F34 HIV infection in infants and children


In Hong Kong, the number of known HIV infections in children has remained small. Perinatal transmission is an important and preventable mode of HIV infection in children. Early identification of HIV-infected pregnant women prior to delivery could effectively reduce perinatal transmission of HIV infection. The proportion of infections occurring by perinatal route is estimated to be approximately 25% to 40% among children who are not breastfed. Mathematical modelling suggests that much of HIV infection occurs relatively late in gestation. The absolute risk for intrauterine transmission is estimated to be approximately 5% or 6%, and for intrapartum transmission, approximately 13% to 18%. Despite the introduction of Universal Antenatal HIV Testing Programme (UATP) and Rapid HIV testing in Hong Kong in 2001 and 2008 respectively, there were still few newborns failing the preventive measure as a result of late presentation or maternal HIV infection acquired after antenatal HIV screening. On the other hand, transmission among adolescent men sex with men (MSM) population is increasing in recent years. The real situation may be underestimated because of the poor link to medical care in this high risk population. HIV infected adolescent MSM will be a new challenge to us in the near future.

Advances in HIV treatment are changing the landscape of HIV/AIDS in the clinical setting. Prior to effective viral suppressive therapy, majority of the perinatal infected infants developed marked immunosuppression and AIDS-defining conditions and become symptomatic in two peaks, either by approximately one year or seven years of age. Pneumocystis jiroveci pneumonia (PCP), HIV encephalopathy, developmental delay or regression, failure to thrive and recurrent bacterial infections were commonly observed problems. Today, effective highly active antiretroviral therapy (HAART) makes it possible for children in Hong Kong to experience prolonged viral suppression and live essentially free of opportunistic infections.

This chapter summarises a standard approach in the management of infants and children infected with HIV, based on scientific research and international experience and recommendations.[1-4] The main sources of references for the tables are those numbered 2, 3, 5, 6, 7, 8. Since research in children usually lags behind that in adults, some recommendations are extrapolated from adult data.

Principles of paediatric HIV management

The guiding principles of effective management of paediatric HIV infection are:

  1. Newborns exposed to HIV infected mothers should be evaluated as soon as possible after birth for the diagnosis of HIV infection.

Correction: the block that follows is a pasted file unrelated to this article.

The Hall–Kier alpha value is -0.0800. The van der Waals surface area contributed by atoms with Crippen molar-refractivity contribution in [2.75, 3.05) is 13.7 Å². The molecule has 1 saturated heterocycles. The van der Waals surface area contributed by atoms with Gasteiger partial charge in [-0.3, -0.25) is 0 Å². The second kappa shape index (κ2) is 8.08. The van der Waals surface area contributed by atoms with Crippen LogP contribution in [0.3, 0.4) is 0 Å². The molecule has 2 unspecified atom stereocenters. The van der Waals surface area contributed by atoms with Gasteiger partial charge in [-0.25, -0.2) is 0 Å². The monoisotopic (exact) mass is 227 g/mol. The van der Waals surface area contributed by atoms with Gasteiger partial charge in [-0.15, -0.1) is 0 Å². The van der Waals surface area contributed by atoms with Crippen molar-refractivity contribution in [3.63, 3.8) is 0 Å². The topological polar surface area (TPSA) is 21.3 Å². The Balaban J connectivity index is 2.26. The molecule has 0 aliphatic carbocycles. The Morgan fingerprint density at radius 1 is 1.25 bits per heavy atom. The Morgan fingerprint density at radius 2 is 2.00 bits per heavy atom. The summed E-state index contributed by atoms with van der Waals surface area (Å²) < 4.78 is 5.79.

2. Postnatal antiretroviral therapy should be completed according to the perinatal prophylaxis regimen chosen for the mother.
  3. Prophylaxis against PCP should be commenced at 4 to 6 weeks of age for infants born to an HIV-infected mother if the presumptive exclusion criteria for infection are not satisfied.[5]
  4. Early treatment of HIV-infected infants regardless of clinical and immunologic parameters is the preferred approach for reducing early mortality.[6]
  5. Childhood immunisation is an important part of the management programme for HIV infected children, the practice of which is similar to that for healthy infants and children with slight adjustment.
  6. HAART should be used in the management of HIV-infected children.
  7. A multispecialty, multidisciplinary approach is needed for the comprehensive care of HIV-infected children. Life-long continuous care is recommended.
  8. Recommendations for therapy and management will have to be updated frequently as the management of HIV infection in infants, children and adolescents is rapidly evolving and becoming increasingly complex.
  9. A mechanism should be in place to enhance the local knowledge base in HIV management in children, and the exposed children (infection or otherwise) to antiretroviral treatment.
  10. HIV- and antiretroviral-exposed but uninfected children should be followed.

Diagnosis of HIV infection in infants born to HIV infected mothers

Virologic assays which directly detect HIV should be used to diagnose HIV infection in infants younger than 18 months. RNA PCR tests are preferable to DNA PCR tests as the former have higher sensitivity for the detection of non-subtype B HIV which predominates in our locality. Testing is recommended in infants with known perinatal HIV exposure at age of 2-3 weeks, 1-2 months, and 4-6 months. Additional testing at birth (within 48 hours) is optional and should be considered for infants at high risk of HIV infection such as late maternal presentation, high maternal HIV load. For infants receiving combination antiretroviral prophylaxis (or short term empirical HIV treatment), additional RNA PCR test should be considered 2 to 4 weeks after cessation of antiretrovirals.

Presumptive exclusion of HIV infection

HIV infection can be presumptively excluded in a non-breastfed infant born to an HIV infected mother if: